Medford board moves toward a proposed renovation plan for MASH
The Medford School Board Monday unanimously settled on a preferred option for a potential building project at Medford Area Senior High (MASH) that could go to referendum as soon as November.
Option “6B” emerged as the one that best balanced needs, wants and cost during a lengthy discussion at Monday’s board meeting. Monday’s discussion came just five days after a special workshop session the board held with architects and engineers from Plunkett Rayisch Architects and J.H. Findorff & Son, the district’s construction manager for the potential project.
At that June 17 workshop, Option 6 emerged as a favorite, but the cost estimate was higher than the board was looking for. PRA/Findorff representatives came back Monday via videoconference with four variations to Option 6 that shaved the estimate from $43.7 million to a range of $41.6 million to $37.2 million.
As presented Monday, Option 6B has an estimated cost of $40.1 million. The board’s intention wasn’t to approve a cost yet, but a floor plan. Dollar amounts for a referendum are expected to be discussed further at next month’s board meeting.
Based on results of a survey completed this spring by more than 1,000 district residents, the board and district administrator Pat Sullivan believe the price tag voters may be willing to support is somewhere between $35 and $45 million, but the emphasis is try to cap it at $40 million.
The key pieces to the proposed construction project are a general classroom addition to the southeast corner of the current building; a science, technology, engineering, art and math (STEAM) addition on the north side near the current tech ed building; a renovated and more secure main office area; improvements to the kitchen/cafeteria area and additions of a new one-station gymnasium and Red-White Theater on the building’s west end. The current Red-White Theater would be renovated to expand library space and create additional collaboration spaces.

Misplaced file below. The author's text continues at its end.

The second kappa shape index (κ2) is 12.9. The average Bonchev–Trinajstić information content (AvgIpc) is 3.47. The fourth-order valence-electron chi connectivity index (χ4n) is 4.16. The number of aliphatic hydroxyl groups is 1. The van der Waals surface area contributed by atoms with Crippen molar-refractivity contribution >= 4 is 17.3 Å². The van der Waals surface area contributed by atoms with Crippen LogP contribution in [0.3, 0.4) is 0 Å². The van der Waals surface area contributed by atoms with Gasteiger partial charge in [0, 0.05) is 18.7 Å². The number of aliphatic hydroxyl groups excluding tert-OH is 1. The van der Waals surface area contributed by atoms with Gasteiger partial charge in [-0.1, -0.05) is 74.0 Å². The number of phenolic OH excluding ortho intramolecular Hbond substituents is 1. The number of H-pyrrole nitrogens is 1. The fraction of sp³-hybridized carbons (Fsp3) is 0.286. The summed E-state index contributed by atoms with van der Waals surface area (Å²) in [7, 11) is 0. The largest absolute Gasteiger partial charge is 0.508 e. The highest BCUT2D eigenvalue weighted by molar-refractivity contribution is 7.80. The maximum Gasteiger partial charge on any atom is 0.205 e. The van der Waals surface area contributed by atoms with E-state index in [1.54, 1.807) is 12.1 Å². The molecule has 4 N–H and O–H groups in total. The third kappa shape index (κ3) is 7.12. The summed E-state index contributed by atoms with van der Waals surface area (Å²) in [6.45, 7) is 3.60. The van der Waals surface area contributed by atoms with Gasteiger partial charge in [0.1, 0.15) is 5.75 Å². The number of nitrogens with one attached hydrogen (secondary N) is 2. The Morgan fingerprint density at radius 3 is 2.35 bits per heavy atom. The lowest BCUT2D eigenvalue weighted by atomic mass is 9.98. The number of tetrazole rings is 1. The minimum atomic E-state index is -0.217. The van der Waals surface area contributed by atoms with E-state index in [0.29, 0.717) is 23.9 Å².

Options 6A, 6B, 6C and 6D presented Monday all offered tweaks that cut $900,000 off the price of the kitchen/cafeteria addition to an estimated $1.7 million and $300,000 off the STEAM addition to an estimated $2.9 million. Removing islands and some curb and gutter on revised parking lots in the front and back of the building cut another $1.3 million from the site work in the proposed project.
The options then varied as to how much work would go into the gym and theater additions.
In 6B, the one-station gymnasium would be built without locker rooms at an estimated cost of $5.4 million while the theater addition loses initial plans for a pit orchestra area and a fly system to accommodate sets above the stage. Those modifications drop the estimated cost to about $7.8 million from a potential cost of over $11 million had the full wish list stayed in place.
Option 6D called for just a $1.3 million renovation of the current Red-White Theater, but a two-station gymnasium with lockers that could be built for an estimated $9.6 million. “I’m not in favor of renovating the Red-White room,” board member Barb Knight said. “We’re not going to gain anything from it. New seats don’t make it better.”
The rest of the board agreed a simple renovation of the theater wouldn’t suffi ce, which meant giving something up when it comes to the gymnasium. The vision for the gym is to be an additional practice space, a physical education space and a game space for freshman games and youth tournaments.
“When you’re talking about gym space, I’m reluctant to call it a practice court because the intent isn’t just to have it for practice,” said board member Cheryl Wibben, who made the motion to go with 6B. “We want to use it for games even though it’s not going to have bleachers we’re still going to have seating for games, we’re going to use it for games. We’re going to use it for tournaments with our youth programs so calling it a practice gym can be misconstrued. I guess I don’t like that term.”
Board member Paul Dixon said the thing he liked about the option was that both additions would be easily accessible from the west side with separate entrances.
“6B gets you an addition and that will give us direct outside access so that these can become much more public places within the school’s system than they are now because they’re both kinda landlocked inside the building,” Dixon said.